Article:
ACL Injuries In Sport – The Facts, Prevention and Recovery

Did you know that Australia has one of the highest ACL injury rates in the world?  

One of the most common knee injuries we see in our practice is the Anterior Cruciate Ligament (ACL) sprain or tear. The ACL is a key ligament in the knee as it helps stabilise the joint while in movement. The injury often occurs due to the sudden stops, pivoting or changes of direction that causes the ligament to tear or rupture. We are often told that clients can hear a pop or feel a “popping” sensation when this injury occurs. Due to the nature of this injury, it is not a surprise that it is the most common injury in sports such as basketball, netball, soccer and rugby league.  

Here are a few surprising facts that you may not have known about ACL injuries.  

  • The ACL injury is most common in those aged between 18 and 24 years.  
  • 72% of ACL injuries in Australia are sports related.  
  • Women have a three to five times greater risk of injuring the ACL compared to men.  
  • Those who have had an ACL injury under 18 are ten times more likely to develop early Arthritis in the knee.  


Although you cannot avoid an injury while playing high contact sports, you can always prepare for them. As we already know warming up, stretching and cooling down the body is essential when playing sports or exercising. However, they are also crucial in preventing ACL injuries. Warming up the knee can increase synovial fluids in the joint which allows the knee to move more efficiently and become more flexible when in motion.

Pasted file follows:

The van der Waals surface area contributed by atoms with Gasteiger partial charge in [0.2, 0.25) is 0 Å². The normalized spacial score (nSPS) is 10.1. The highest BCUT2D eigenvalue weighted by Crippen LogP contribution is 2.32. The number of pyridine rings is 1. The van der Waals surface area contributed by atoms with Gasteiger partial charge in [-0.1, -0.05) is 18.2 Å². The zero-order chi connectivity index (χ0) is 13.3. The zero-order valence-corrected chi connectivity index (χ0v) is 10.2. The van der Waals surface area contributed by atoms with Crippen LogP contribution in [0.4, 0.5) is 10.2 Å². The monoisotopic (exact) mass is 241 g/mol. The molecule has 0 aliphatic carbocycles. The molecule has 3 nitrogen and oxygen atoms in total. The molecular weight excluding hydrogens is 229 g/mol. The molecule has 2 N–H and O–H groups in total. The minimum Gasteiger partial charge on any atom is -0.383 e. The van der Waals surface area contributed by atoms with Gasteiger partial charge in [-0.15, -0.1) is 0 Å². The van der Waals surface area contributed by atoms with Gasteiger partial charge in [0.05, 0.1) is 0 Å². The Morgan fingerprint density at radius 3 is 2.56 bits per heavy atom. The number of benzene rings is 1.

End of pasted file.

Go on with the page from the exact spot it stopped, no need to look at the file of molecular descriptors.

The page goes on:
Another way you can prevent injury to the ACL is by participating in training drills of balance, power, and agility. The plyometric exercises in these drills can help strengthen the ligaments and improve muscular reactions of the knee. These agility drills will help decrease the risk of ACL injury by strengthening the knee and surrounding muscles. 


For athletes who have injured their ACL and want to continue playing competitive sports, they are more likely to require knee reconstruction surgery to repair the ACL. Since 2000, the rate of knee reconstruction in Australia has increased by 73% between the ages 13 and 25. 

Although you may not require surgery at the time of injury, continuing to participate in sport with an injured ACL can lead to the knee becoming more unstable and can cause further injury to the cartilage and meniscus over time. If you want to return to the sports you love, it is often recommended by a doctor to have surgery. 

After you’ve undergone surgery, ACL rehabilitation is essential to a successful recovery as well as reducing the risk of another ACL injury. According to Arthritis Australia, those with a prior ACL injury are 35% more of having a second ACL tear during their lifetime. That is why it is important that you begin a customised rehabilitation plan with a physiotherapist immediately after the ACL surgery and that is where Progressive can help. 

At Progressive, our highly experienced team of physiotherapists have rehabilitated many athletes successfully after undergoing ACL surgery. Rehabilitation generally focuses on gaining and restoring the knee’s full motion as well as strength, endurance, balance and agility.  

Progressive Sports & Spinal Physiotherapy would love to help you on your road to recovery. For more information about our customised rehabilitation programs, please feel free to contact the practice today by calling (02) 4721 7798 or by emailing 

Elin, is an alumni of St. Edward’s University and holder of a Bachelor’s degree in Kinesiology, furthered her academic journey by attaining a Doctor of Physiotherapy from Macquarie University in 2022.

Her passion for sports, particularly football (soccer), is evident in both her academic pursuits and personal endeavors. Specialising in the comprehensive well-being of athletes, Elin focuses on restoring them to peak performance while actively preventing future injuries.